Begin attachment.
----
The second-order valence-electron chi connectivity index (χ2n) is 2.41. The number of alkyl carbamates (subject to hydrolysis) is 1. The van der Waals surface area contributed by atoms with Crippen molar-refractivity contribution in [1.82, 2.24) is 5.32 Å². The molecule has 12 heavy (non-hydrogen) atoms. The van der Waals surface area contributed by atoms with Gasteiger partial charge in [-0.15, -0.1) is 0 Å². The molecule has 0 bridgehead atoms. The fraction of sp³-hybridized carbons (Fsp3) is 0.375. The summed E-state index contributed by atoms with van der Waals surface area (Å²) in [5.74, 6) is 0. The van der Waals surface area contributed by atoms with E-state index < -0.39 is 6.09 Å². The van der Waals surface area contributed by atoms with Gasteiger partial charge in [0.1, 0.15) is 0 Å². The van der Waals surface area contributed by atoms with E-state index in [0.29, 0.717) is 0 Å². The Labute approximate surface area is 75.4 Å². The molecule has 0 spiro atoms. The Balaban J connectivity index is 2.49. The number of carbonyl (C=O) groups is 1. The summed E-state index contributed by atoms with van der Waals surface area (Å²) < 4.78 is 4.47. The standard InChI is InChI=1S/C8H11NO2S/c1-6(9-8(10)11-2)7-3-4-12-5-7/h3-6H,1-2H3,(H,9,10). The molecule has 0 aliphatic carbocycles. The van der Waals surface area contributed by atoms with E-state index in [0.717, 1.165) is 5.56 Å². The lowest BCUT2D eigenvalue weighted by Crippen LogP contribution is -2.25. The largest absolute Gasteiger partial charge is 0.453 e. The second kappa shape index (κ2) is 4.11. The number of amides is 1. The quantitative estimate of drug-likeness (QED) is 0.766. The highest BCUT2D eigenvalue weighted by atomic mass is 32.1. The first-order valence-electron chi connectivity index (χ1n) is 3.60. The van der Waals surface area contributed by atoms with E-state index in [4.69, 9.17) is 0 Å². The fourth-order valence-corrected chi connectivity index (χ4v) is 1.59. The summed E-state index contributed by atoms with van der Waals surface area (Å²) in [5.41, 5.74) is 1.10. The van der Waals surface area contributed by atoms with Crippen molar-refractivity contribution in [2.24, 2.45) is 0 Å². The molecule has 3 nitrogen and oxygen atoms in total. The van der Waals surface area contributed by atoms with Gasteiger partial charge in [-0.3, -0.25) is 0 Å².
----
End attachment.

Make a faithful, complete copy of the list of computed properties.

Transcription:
The second-order valence-electron chi connectivity index (χ2n) is 2.41. The number of alkyl carbamates (subject to hydrolysis) is 1. The van der Waals surface area contributed by atoms with Crippen molar-refractivity contribution in [1.82, 2.24) is 5.32 Å². The molecule has 12 heavy (non-hydrogen) atoms. The van der Waals surface area contributed by atoms with Gasteiger partial charge in [-0.15, -0.1) is 0 Å². The molecule has 0 bridgehead atoms. The fraction of sp³-hybridized carbons (Fsp3) is 0.375. The summed E-state index contributed by atoms with van der Waals surface area (Å²) in [5.74, 6) is 0. The van der Waals surface area contributed by atoms with E-state index < -0.39 is 6.09 Å². The van der Waals surface area contributed by atoms with Gasteiger partial charge in [0.1, 0.15) is 0 Å². The van der Waals surface area contributed by atoms with E-state index in [0.29, 0.717) is 0 Å². The Labute approximate surface area is 75.4 Å². The molecule has 0 spiro atoms. The Balaban J connectivity index is 2.49. The number of carbonyl (C=O) groups is 1. The summed E-state index contributed by atoms with van der Waals surface area (Å²) < 4.78 is 4.47. The standard InChI is InChI=1S/C8H11NO2S/c1-6(9-8(10)11-2)7-3-4-12-5-7/h3-6H,1-2H3,(H,9,10). The molecule has 0 aliphatic carbocycles. The van der Waals surface area contributed by atoms with E-state index in [0.717, 1.165) is 5.56 Å². The lowest BCUT2D eigenvalue weighted by Crippen LogP contribution is -2.25. The largest absolute Gasteiger partial charge is 0.453 e. The second kappa shape index (κ2) is 4.11. The number of amides is 1. The quantitative estimate of drug-likeness (QED) is 0.766. The highest BCUT2D eigenvalue weighted by atomic mass is 32.1. The first-order valence-electron chi connectivity index (χ1n) is 3.60. The van der Waals surface area contributed by atoms with E-state index in [4.69, 9.17) is 0 Å². The fourth-order valence-corrected chi connectivity index (χ4v) is 1.59. The summed E-state index contributed by atoms with van der Waals surface area (Å²) in [5.41, 5.74) is 1.10. The van der Waals surface area contributed by atoms with Crippen molar-refractivity contribution in [2.24, 2.45) is 0 Å². The molecule has 3 nitrogen and oxygen atoms in total. The van der Waals surface area contributed by atoms with Gasteiger partial charge in [-0.3, -0.25) is 0 Å².